No one seems to talk about sin anymore, but it still exists and continues to wreak havoc! Scripture describes sin and its great effects in our lives.
The first six element of motivation were positive, but the last in negative. John Ritenbaugh explains that our fear of being judged negatively by our Judge should spur us to greater obedience and growth toward godliness.
When Jesus heals the paralytic, He makes no bones about the fact that He, as the Son of Man, has the prerogative to forgive sin. Martin Collins explains how forgiveness and healing intersect in this awesome miracle of God's power and mercy.
John Ritenbaugh suggests that even though sin offers temporal and fleeting pleasure, we must learn to intensely hate sin, regarding this product of Satan as a destroyer of everything God loves and cherishes. We will ultimately be judged on what we have don. . .
If you knew you would live forever, how would you live? Biblically, eternal life is much more than living forever: It is living as God lives!
AIDS and all its ramifications on society impacts the church too. John Ritenbaugh discusses what he has learned about this dreaded disease, as well as showing us how Christ's sacrifice applies in this situation.
Some of Elisha's miracles read like parables. There are parallels between modern church history and the second of these miracles in II Kings 4.
There are three components to Christ's composite sacrifice for our salvation: His death through the shedding of His blood, His body, and His resurrection.
John Ritenbaugh, focusing upon the spiritual bondage (slavery to sin) Jesus referred to in John 8:34, warns against habitual sin- or sinning as a "way of life"- under the power, control, or influence of sin (graphically described by Paul in Roman. . .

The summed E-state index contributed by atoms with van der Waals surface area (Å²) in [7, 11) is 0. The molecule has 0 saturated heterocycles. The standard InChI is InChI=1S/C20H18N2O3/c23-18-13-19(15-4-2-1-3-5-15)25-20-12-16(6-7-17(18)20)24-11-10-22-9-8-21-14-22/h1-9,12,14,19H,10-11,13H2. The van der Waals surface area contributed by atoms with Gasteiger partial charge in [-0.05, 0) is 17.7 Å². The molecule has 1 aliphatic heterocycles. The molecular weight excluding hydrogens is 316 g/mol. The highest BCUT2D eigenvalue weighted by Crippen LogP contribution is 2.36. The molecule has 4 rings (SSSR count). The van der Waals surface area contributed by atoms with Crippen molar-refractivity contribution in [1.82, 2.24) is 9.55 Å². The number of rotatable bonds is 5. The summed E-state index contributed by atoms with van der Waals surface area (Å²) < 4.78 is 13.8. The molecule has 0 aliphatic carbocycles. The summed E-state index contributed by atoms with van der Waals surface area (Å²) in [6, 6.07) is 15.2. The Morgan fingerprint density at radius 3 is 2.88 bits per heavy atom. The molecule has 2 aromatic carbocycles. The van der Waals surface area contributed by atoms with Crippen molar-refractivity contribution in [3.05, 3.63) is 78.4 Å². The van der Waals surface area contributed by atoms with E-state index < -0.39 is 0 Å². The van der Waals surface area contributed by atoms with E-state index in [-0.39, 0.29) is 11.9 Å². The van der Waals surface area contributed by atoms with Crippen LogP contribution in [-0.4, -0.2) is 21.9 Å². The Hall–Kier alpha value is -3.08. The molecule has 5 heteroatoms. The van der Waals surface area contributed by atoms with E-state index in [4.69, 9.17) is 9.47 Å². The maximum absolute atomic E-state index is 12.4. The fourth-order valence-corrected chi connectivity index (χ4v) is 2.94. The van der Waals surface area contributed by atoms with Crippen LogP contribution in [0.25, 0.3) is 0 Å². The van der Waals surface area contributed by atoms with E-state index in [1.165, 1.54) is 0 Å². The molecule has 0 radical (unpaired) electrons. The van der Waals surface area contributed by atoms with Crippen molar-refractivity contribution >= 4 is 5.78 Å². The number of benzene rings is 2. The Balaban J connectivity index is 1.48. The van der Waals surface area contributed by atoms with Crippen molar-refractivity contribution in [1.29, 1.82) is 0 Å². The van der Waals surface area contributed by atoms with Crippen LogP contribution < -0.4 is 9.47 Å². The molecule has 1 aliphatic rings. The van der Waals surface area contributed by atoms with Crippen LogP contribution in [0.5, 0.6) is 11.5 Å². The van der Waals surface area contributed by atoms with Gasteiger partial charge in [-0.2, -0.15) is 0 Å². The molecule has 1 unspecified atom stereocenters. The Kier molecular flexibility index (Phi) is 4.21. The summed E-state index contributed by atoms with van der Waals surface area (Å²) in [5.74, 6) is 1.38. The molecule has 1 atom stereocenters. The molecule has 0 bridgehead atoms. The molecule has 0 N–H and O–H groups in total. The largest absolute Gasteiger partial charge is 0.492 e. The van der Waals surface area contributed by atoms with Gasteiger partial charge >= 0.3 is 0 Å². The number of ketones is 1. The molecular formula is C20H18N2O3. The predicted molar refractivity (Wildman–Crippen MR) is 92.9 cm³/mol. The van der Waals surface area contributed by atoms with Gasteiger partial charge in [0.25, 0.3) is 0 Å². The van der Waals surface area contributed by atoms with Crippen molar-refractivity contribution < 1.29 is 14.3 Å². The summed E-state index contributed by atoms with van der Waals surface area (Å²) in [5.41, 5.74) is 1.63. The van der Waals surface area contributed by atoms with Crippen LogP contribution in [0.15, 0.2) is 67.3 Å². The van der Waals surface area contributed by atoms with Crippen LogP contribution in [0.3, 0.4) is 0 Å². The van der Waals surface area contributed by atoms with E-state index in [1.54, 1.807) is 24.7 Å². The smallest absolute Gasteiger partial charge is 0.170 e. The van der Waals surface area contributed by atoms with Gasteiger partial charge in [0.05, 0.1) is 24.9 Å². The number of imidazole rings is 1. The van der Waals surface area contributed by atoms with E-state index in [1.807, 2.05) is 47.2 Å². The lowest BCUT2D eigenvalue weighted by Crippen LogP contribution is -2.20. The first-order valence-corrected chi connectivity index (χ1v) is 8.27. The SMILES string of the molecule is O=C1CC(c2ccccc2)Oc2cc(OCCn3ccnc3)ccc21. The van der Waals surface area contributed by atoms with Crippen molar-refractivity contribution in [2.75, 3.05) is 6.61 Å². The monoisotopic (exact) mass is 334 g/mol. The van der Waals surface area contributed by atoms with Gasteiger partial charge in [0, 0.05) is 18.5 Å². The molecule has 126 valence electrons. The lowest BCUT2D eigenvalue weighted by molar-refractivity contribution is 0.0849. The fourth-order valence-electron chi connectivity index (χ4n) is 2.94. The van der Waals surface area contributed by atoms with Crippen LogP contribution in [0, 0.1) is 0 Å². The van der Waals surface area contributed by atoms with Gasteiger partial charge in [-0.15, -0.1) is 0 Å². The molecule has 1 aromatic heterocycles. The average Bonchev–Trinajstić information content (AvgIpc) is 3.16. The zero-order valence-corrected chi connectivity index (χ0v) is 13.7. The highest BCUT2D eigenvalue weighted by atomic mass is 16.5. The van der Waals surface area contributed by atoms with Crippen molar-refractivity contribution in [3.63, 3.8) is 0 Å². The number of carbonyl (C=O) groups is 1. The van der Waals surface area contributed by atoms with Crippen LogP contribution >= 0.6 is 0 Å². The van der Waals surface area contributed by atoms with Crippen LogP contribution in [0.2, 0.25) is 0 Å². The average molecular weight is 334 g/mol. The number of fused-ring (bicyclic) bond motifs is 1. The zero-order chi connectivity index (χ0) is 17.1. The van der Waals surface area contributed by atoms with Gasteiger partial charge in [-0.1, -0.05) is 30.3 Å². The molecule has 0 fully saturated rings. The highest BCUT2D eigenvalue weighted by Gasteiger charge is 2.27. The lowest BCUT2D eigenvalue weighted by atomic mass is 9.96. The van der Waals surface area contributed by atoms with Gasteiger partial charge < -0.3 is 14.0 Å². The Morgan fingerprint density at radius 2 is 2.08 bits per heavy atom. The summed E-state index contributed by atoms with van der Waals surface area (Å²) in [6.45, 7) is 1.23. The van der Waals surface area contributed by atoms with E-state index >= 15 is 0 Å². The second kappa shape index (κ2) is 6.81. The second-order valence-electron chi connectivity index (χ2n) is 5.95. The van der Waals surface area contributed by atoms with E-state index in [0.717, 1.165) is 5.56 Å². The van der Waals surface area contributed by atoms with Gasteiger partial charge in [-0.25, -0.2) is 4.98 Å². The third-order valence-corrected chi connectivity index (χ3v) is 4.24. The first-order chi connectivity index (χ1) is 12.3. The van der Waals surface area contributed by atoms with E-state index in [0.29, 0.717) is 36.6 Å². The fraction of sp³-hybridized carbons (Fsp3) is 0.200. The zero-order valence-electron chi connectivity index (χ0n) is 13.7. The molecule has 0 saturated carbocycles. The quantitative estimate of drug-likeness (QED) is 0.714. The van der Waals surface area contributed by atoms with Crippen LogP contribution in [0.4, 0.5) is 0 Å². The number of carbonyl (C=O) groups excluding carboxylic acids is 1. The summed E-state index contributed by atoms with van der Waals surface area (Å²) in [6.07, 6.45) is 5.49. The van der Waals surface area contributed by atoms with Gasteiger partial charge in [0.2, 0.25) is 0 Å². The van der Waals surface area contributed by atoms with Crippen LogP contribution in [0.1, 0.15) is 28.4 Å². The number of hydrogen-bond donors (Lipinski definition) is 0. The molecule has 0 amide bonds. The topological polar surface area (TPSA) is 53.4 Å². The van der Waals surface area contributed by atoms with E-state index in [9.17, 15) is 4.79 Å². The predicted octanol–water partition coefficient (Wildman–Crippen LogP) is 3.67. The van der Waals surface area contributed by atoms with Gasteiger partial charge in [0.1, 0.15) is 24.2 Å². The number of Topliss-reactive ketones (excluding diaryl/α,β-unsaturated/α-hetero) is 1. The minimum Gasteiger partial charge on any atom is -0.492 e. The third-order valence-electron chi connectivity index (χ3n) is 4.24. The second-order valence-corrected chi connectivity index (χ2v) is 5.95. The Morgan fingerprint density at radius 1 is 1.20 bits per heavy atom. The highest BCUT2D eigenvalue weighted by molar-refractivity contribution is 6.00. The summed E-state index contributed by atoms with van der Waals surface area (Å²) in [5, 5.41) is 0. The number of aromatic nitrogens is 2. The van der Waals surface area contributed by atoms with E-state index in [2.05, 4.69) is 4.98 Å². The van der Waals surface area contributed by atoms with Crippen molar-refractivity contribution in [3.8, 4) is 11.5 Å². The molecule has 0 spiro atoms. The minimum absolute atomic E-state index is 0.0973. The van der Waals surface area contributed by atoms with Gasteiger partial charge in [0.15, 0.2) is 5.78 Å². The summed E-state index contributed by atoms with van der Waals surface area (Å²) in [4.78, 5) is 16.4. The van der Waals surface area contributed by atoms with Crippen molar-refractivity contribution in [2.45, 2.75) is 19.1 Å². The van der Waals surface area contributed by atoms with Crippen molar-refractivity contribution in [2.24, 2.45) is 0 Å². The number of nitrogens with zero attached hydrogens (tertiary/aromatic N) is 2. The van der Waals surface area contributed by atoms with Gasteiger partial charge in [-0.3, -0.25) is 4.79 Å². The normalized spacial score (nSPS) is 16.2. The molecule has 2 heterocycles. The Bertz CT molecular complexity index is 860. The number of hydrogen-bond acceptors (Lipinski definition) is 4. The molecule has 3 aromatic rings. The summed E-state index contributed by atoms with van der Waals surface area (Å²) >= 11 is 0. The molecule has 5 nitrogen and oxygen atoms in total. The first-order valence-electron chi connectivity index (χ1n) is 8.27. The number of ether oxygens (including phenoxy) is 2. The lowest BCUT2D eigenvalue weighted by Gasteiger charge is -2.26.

In this message on God's promises of protection and healing, Richard Ritenbaugh identifies several conditions for receiving them, including God's sovereignty, God's purpose, and one's level of growth. A way to see things "God's way" involves repl. . .
In our information culture where "seeing is believing" and we want "just the facts, Ma'am," it is difficult to have faith in anything we can't take in by the five senses. Richard Ritenbaugh shows the vital importance of establishing iro. . .
In many respects, America has lost its moral and ethical foundation. Richard Ritenbaugh presents evidence from the fields of medicine, politics and religion that the slide into immorality is quickening.
Martin Collins suggests that there are certain things we Christians ought to avoid at all costs. (1) We need to be on guard against dissipating our energy, becoming over-immersed in activity and busy-ness to the point of losing overall effectiveness. (2) W. . .
John Ritenbaugh reiterates that the woman at the well in John 4 could easily represent the church, initially called out of the world in an immoral state, having a confrontation with Christ leading to an insight into ones own sins, ultimately bringing about. . .
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